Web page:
Light me Story: Garth Ennis, Art:Phil Winslade - Issue #61 (8 pages)
Set in America, it really gives the Garth does not the Culture. Which is worst (and wins) the american need for TV,war, guns,drugs or political correctness? Read it and see. Also features 'Fuck Communism' as Preacher.

Charlie lives with.. Fang and Snuggles Story: Garth Ennis, Art: Ian Oldham - - Issue #62 (8 pages) --- Maybe it's because have a dog,a neighbour with rabbits and access to power tools but the story hit me that most.
Note: Ian Oldham won an Amenesty International Competition in Issue #39, and got work with Garth Ennis the results are impressive.

In issue #30 True Faith had 16 pages, because......
This issue had some trouble surrounding the McCarthy/Milligan Creation 'Skin'. First the 'first episode of SKIN. all we can say is sorry, since it visibly ain't here ..The reproduction company who make our printing film refused to handle the strip because of the content. We are currently taking legal advice, trying to find another repro house and understandably miffed creators.'
Because of this and complaints, crisis gained a 'Not for sale to children' from Issue 31.

The Clicking of High HeelsStory: Sarah Bramely-Anderson Art: Floyd Hughes p7, Crisis #32

Two pretty names - Si Spencer/Sue Swassey and Phil Laskey/Carol Swain p5, Crisis #33

Squirrels in Carroll street [Soldiers of Misfortune] Story & Art by Floyd Hughes
issue 34 page 7

Didn't you love my Brother - Written by Tony Allen, Art by Dave Hine
Issue 35, 11 pages - 'Straight from the outer Fringe, ace funny man and snappy dresser Tony Allen presents a night in the life of stand-up comic.

Banged up Story: Jack Blackburn & Art: David Lloyd
One day at a time, you watch the minutes chip away at your sanity. You're on remand.

17th-30th March 1990 #40 WWIII - Book 3 starts Pat Mills/Alan Mitchell & Glyn Dillon
Murky Waters - James Robinson/Tony Salmons Back page : Reflexions by Oscar Zarate Revolver

Insiders - Story by Mark Millar, Art by Paul Grist, Colour by Daiv Hill #54-59

I took the following text from some web-page unfornaturily can't find please direct me the orginal page and I'll link to it intead.

Revolver was a very short-lived 'groovy' outlet for the 2000 A.D. artists. It had a great Dan Dare story written by Grant Morrison and drawn by Rian Hughes which eventually concluded in Crisis.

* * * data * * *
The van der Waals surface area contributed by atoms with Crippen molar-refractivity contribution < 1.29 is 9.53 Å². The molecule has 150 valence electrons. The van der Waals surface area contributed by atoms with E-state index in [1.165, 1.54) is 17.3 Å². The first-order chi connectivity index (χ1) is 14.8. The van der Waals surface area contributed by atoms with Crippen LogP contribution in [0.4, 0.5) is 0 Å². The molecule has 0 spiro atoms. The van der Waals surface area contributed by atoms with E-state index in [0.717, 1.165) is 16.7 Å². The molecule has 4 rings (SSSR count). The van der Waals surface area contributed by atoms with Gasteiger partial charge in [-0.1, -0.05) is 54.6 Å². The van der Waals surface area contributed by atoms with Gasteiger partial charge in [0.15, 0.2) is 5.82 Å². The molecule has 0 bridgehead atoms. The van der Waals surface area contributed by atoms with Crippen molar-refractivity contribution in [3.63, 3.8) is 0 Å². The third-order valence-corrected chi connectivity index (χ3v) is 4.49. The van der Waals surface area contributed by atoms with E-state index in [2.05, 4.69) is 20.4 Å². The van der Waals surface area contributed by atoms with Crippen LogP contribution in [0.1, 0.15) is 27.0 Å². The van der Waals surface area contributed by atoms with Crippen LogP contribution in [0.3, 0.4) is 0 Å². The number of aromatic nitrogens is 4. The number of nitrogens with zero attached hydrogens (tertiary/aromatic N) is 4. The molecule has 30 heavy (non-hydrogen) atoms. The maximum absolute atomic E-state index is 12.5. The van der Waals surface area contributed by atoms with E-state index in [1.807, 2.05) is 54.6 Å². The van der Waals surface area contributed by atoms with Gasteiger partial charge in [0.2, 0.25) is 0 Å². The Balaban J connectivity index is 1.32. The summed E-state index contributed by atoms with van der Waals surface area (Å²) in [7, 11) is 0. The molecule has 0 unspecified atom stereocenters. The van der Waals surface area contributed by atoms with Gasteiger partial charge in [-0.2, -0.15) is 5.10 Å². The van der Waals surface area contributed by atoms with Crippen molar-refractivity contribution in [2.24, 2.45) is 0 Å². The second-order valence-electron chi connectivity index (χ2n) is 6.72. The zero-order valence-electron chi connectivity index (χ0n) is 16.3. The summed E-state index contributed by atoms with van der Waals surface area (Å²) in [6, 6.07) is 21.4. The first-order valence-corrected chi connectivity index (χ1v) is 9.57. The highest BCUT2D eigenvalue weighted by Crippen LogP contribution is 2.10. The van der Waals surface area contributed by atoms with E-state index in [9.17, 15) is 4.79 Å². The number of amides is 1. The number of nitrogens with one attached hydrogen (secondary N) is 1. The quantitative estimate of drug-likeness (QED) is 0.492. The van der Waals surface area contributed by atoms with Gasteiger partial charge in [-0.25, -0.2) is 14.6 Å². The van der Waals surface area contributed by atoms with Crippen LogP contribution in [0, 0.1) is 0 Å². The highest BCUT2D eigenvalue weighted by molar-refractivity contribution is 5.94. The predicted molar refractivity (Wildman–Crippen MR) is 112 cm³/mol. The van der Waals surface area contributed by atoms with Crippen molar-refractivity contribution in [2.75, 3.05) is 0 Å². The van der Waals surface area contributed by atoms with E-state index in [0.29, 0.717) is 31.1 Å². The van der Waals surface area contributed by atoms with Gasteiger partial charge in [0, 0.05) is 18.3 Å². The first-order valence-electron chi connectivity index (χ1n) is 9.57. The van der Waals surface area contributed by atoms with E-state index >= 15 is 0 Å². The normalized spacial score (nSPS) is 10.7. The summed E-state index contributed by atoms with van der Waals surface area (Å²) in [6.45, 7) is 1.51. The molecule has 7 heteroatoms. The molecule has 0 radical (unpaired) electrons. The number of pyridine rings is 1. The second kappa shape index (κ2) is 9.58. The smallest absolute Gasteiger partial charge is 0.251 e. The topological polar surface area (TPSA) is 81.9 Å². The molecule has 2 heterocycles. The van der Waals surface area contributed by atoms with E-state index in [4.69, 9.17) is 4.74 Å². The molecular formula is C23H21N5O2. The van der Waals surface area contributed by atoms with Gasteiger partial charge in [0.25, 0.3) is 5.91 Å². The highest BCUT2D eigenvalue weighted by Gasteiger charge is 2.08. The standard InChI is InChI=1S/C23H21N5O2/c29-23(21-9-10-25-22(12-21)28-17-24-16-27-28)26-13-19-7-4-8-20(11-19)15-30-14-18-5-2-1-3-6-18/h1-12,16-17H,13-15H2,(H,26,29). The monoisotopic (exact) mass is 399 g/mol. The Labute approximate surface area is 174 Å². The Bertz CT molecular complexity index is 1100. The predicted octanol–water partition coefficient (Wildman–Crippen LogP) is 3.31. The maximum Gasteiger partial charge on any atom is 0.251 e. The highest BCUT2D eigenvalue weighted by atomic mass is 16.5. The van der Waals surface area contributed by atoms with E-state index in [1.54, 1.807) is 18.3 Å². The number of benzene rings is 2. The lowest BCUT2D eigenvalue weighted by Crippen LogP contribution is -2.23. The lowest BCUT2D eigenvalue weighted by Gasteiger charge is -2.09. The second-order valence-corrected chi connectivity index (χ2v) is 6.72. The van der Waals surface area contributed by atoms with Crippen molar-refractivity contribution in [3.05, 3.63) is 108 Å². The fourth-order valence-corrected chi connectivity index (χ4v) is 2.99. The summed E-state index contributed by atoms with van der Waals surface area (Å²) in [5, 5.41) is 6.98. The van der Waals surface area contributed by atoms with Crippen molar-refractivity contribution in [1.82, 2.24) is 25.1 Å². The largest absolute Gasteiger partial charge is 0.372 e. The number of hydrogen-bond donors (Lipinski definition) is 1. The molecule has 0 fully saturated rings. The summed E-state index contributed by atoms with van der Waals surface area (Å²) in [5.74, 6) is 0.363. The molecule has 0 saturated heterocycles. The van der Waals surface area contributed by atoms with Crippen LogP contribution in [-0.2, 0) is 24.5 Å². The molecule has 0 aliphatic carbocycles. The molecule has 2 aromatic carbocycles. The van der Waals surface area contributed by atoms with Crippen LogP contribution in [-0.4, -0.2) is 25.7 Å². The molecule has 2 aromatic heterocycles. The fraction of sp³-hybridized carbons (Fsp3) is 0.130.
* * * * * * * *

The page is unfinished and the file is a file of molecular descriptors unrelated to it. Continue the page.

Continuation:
Revolver folded after the seventh issue.

Revolver: No.1 Jul-1990 - No.7 Jan-1991 (Complete)

Excerpt from the "Outro", Revolver No.1 July 1990
Why Revolver?

"Because what goes around comes around, and looking out my window it appears to be 1966 again (which means - with any luck - we should be in for a couple of good years ahead of us). Because maybe - just maybe - comics might now occupy the slot that rock music used to. Because everything is cyclical and nothing lasts forever (goodbye Maggie). Because the '90s are '60s upside down (and let's do it right, this time). Because love is all and love is everything and this is not dying. Any more stupid questions?" - Peter K. Hogan
Excerpt from "Goodbye, Farewell and Amen", Revolver No.7 January 1991
"Now is the time to yield a sigh, good people, 'cause this is the last issue of Revolver. We have absolutely no regrets about this little magazine, and in hindsight there's nothing we would change. [...] as far as we're concerned, Revolver was a success. A lot of you thought so too, but according to the men with the pocket calculators, there just wasn't enough of you. And so we check into the Hotel Oblivion, where Strange Days and Warrior are already propping up the bar. At least we'll be in good company." - Peter K. Hogan

In 1989 I was working in North Sydney and a few 2000 A.D.'s had turned up at a local newsagent. I asked them if they could get a regular subscription for me. After a few weeks I went in and they gave me my "2000 A.D. magazine". It wasn't the Judge Dredd weekly, but Crisis. A small logo in the top left corner said "2000 AD Presents", so I couldn't really complain. I'd simply asked for "2000 AD".

Crisis was for a while subtitled "Third World War". The stories dealt primarily with planetary concerns: environmental, technological and societal problems. "Finn The Ecoterrorist" - recently featuring in 2000 AD Weekly - first appeared in Crisis. One of my favourite stories in Crisis is called "Troubled Souls"; about ordinary people in working-class Belfast getting caught up in the 'troubles'. The most memorable story is "The Soldier and the Farmer" set in Cambodia during the reign of Pol Pot. Crisis: No.15 April 1989 - No.63 October 1991